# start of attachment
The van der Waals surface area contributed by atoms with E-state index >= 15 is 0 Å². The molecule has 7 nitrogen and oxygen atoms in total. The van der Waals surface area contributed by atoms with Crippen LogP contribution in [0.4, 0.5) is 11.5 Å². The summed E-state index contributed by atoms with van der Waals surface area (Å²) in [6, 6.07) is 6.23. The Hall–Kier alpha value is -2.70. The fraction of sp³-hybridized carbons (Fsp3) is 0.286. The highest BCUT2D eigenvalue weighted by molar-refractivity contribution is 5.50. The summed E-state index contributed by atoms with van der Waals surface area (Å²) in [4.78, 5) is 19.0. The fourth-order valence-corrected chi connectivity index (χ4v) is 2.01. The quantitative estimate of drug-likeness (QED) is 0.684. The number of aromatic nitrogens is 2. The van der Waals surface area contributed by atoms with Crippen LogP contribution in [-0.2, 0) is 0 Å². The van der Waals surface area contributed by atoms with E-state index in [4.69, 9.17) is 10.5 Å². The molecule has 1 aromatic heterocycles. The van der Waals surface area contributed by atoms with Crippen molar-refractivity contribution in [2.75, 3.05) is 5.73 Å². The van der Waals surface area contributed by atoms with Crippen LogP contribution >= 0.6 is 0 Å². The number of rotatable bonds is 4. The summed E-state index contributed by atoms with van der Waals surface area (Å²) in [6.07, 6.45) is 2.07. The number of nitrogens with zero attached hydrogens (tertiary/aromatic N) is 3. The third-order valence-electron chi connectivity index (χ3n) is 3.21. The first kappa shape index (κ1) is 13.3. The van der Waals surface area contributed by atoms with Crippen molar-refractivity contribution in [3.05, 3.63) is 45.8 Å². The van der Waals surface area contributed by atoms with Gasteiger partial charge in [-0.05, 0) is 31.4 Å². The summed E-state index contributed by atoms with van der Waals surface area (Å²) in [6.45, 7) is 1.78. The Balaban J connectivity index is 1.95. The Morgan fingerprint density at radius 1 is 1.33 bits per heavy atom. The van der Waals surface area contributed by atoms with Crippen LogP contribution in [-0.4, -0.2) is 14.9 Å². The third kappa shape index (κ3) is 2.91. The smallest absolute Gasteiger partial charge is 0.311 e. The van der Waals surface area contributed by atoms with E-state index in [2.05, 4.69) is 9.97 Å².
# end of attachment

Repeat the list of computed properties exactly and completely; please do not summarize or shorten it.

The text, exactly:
The van der Waals surface area contributed by atoms with E-state index >= 15 is 0 Å². The molecule has 7 nitrogen and oxygen atoms in total. The van der Waals surface area contributed by atoms with Crippen LogP contribution in [0.4, 0.5) is 11.5 Å². The summed E-state index contributed by atoms with van der Waals surface area (Å²) in [6, 6.07) is 6.23. The Hall–Kier alpha value is -2.70. The fraction of sp³-hybridized carbons (Fsp3) is 0.286. The highest BCUT2D eigenvalue weighted by molar-refractivity contribution is 5.50. The summed E-state index contributed by atoms with van der Waals surface area (Å²) in [4.78, 5) is 19.0. The fourth-order valence-corrected chi connectivity index (χ4v) is 2.01. The quantitative estimate of drug-likeness (QED) is 0.684. The number of aromatic nitrogens is 2. The van der Waals surface area contributed by atoms with Crippen LogP contribution in [-0.2, 0) is 0 Å². The van der Waals surface area contributed by atoms with E-state index in [4.69, 9.17) is 10.5 Å². The molecule has 1 aromatic heterocycles. The van der Waals surface area contributed by atoms with Crippen molar-refractivity contribution in [2.75, 3.05) is 5.73 Å². The van der Waals surface area contributed by atoms with Crippen LogP contribution >= 0.6 is 0 Å². The number of rotatable bonds is 4. The summed E-state index contributed by atoms with van der Waals surface area (Å²) in [6.07, 6.45) is 2.07. The number of nitrogens with zero attached hydrogens (tertiary/aromatic N) is 3. The third-order valence-electron chi connectivity index (χ3n) is 3.21. The first kappa shape index (κ1) is 13.3. The van der Waals surface area contributed by atoms with Crippen molar-refractivity contribution in [3.05, 3.63) is 45.8 Å². The van der Waals surface area contributed by atoms with Gasteiger partial charge in [-0.05, 0) is 31.4 Å². The summed E-state index contributed by atoms with van der Waals surface area (Å²) in [6.45, 7) is 1.78. The Balaban J connectivity index is 1.95. The Morgan fingerprint density at radius 1 is 1.33 bits per heavy atom. The van der Waals surface area contributed by atoms with Crippen LogP contribution in [-0.4, -0.2) is 14.9 Å². The third kappa shape index (κ3) is 2.91. The smallest absolute Gasteiger partial charge is 0.311 e. The van der Waals surface area contributed by atoms with E-state index in [2.05, 4.69) is 9.97 Å².